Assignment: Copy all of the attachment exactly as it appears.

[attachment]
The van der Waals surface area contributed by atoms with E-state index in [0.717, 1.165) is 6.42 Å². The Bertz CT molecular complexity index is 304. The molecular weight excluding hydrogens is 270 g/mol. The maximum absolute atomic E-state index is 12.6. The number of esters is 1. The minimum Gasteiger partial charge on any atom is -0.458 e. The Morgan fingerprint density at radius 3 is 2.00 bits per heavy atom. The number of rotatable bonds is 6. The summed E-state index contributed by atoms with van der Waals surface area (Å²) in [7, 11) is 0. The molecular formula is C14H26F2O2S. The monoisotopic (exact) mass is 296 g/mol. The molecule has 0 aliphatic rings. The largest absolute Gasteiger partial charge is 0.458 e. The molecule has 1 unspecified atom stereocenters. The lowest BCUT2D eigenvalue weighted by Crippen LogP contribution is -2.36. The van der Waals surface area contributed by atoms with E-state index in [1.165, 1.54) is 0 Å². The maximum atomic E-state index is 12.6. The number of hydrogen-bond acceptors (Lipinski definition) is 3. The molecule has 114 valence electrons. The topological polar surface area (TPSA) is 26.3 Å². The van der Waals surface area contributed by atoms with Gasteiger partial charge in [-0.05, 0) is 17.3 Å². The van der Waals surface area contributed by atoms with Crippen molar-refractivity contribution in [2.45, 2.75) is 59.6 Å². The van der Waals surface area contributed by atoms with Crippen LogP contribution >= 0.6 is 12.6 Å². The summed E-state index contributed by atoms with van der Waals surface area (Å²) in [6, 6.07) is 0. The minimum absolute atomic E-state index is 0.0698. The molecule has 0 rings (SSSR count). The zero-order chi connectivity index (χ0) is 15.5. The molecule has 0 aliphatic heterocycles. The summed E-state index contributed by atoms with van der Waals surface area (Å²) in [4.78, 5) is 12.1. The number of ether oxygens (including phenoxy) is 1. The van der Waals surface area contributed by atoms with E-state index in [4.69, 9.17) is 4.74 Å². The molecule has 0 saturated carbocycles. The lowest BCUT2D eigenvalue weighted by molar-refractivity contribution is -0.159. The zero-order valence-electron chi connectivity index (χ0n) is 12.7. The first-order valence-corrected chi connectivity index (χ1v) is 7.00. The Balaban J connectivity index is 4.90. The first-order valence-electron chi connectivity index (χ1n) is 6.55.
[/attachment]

The van der Waals surface area contributed by atoms with E-state index in [0.717, 1.165) is 6.42 Å². The Bertz CT molecular complexity index is 304. The molecular weight excluding hydrogens is 270 g/mol. The maximum absolute atomic E-state index is 12.6. The number of esters is 1. The minimum Gasteiger partial charge on any atom is -0.458 e. The Morgan fingerprint density at radius 3 is 2.00 bits per heavy atom. The number of rotatable bonds is 6. The summed E-state index contributed by atoms with van der Waals surface area (Å²) in [7, 11) is 0. The molecular formula is C14H26F2O2S. The monoisotopic (exact) mass is 296 g/mol. The molecule has 0 aliphatic rings. The largest absolute Gasteiger partial charge is 0.458 e. The molecule has 1 unspecified atom stereocenters. The lowest BCUT2D eigenvalue weighted by Crippen LogP contribution is -2.36. The van der Waals surface area contributed by atoms with E-state index in [1.165, 1.54) is 0 Å². The maximum atomic E-state index is 12.6. The number of hydrogen-bond acceptors (Lipinski definition) is 3. The molecule has 114 valence electrons. The topological polar surface area (TPSA) is 26.3 Å². The van der Waals surface area contributed by atoms with Gasteiger partial charge in [-0.05, 0) is 17.3 Å². The van der Waals surface area contributed by atoms with Crippen molar-refractivity contribution in [2.45, 2.75) is 59.6 Å². The van der Waals surface area contributed by atoms with Crippen LogP contribution >= 0.6 is 12.6 Å². The summed E-state index contributed by atoms with van der Waals surface area (Å²) in [6, 6.07) is 0. The minimum absolute atomic E-state index is 0.0698. The molecule has 0 rings (SSSR count). The zero-order chi connectivity index (χ0) is 15.5. The molecule has 0 aliphatic heterocycles. The summed E-state index contributed by atoms with van der Waals surface area (Å²) in [4.78, 5) is 12.1. The number of ether oxygens (including phenoxy) is 1. The van der Waals surface area contributed by atoms with E-state index in [4.69, 9.17) is 4.74 Å². The molecule has 0 saturated carbocycles. The lowest BCUT2D eigenvalue weighted by molar-refractivity contribution is -0.159. The zero-order valence-electron chi connectivity index (χ0n) is 12.7. The first-order valence-corrected chi connectivity index (χ1v) is 7.00. The Balaban J connectivity index is 4.90. The first-order valence-electron chi connectivity index (χ1n) is 6.55.